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Holidays for most are a time of year to consider relationships and build goodwill through gift giving.

But for scam artists and thieves, they also present an opportunity to tap into the purchasing flurry to make off with a quick buck.

Peg Tarbell of Yankton said she had a gut feeling the flat-rate envelope offering her nearly $1,000 she had received in the mail was too good to be true, but that didn’t stop her from hoping it wasn’t.

“I knew it was a fake from the beginning, but when you have almost a grand in your hand you want it to be true,” she said.

The nature of the scam was that Tarbell would work as a mystery shopper at Wal-Mart. It involved her purchase of a money order and asked for her to mail it to a location out of the country. If she followed the directions, she would receive $955.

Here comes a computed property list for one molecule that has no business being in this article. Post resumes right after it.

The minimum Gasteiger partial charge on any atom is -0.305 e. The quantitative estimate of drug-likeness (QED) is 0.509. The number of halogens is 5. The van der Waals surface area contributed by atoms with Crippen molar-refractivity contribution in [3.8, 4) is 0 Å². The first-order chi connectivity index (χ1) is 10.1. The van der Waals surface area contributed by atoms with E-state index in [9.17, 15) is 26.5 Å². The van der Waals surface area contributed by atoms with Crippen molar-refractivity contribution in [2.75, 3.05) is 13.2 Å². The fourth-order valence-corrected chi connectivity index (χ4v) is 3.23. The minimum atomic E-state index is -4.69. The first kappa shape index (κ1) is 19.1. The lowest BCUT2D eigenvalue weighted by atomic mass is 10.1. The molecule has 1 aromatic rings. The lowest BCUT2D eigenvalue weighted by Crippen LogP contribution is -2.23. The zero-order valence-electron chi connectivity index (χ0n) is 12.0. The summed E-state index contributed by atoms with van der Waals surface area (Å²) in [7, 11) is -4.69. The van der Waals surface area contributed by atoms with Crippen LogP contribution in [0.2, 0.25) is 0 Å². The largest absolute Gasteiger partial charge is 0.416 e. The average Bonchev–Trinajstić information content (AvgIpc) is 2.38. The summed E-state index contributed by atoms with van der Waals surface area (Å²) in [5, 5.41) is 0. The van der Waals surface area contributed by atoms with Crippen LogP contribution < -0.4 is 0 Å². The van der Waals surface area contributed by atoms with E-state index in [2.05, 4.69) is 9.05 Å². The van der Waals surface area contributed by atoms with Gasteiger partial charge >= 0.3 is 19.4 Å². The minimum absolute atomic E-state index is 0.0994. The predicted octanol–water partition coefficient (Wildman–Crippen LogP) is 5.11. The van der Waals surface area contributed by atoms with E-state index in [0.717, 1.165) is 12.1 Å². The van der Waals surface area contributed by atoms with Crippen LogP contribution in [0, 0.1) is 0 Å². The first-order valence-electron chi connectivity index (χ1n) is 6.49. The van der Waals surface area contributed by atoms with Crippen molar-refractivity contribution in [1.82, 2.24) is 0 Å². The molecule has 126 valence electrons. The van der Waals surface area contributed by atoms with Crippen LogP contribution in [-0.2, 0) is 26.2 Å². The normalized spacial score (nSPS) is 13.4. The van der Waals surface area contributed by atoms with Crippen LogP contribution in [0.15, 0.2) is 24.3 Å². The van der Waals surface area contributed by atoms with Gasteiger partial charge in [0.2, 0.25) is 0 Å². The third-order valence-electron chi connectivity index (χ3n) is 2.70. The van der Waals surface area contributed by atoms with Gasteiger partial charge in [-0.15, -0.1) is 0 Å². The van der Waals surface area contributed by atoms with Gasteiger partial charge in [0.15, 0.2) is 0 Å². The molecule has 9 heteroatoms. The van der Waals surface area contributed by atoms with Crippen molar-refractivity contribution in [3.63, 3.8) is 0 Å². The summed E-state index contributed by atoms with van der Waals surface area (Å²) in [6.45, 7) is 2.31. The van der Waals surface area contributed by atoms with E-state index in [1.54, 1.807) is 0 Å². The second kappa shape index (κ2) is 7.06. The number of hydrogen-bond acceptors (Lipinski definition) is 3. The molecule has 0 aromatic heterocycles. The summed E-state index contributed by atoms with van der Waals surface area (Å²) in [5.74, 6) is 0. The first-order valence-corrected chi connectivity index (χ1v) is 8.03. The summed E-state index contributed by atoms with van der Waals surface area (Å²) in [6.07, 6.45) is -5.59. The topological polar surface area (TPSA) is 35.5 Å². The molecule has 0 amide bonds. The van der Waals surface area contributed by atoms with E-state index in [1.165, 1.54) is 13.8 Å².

The clues were obvious upon a deep inspection, despite the envelope’s “official” look, she said. There were inconsistencies with the addresses, copied names and a counterfeit U.S. Post Office label.

“Unless you really are looking at it, it would be easy to be taken in. It really would be,” she said.

Tarbell, 57, checked the offer on Google, further setting off her personal alarms, and called the U.S. Post Office for clarity’s sake. After confirming her suspicions, she called the local and state police, and the FBI. She said she was told there was little that could be done.

“Predatory scammers can turn the holidays from wonderful to ruinous in the click of a mouse,” said Attorney General Ellen Rosenblum in a prepared release. “But there are simple steps you can take to protect yourself.”

Rosenblum outlined a list of eight warning signs to look for when considering holiday offers. Among those is a warning that, if an offer seems too good to be true, it probably is.

Tarbell said she hopes her experience serves as a warning for local residents to be wary of potential scams.

“Maybe we can at least stop people in our neighborhood from getting hurt,” she said.

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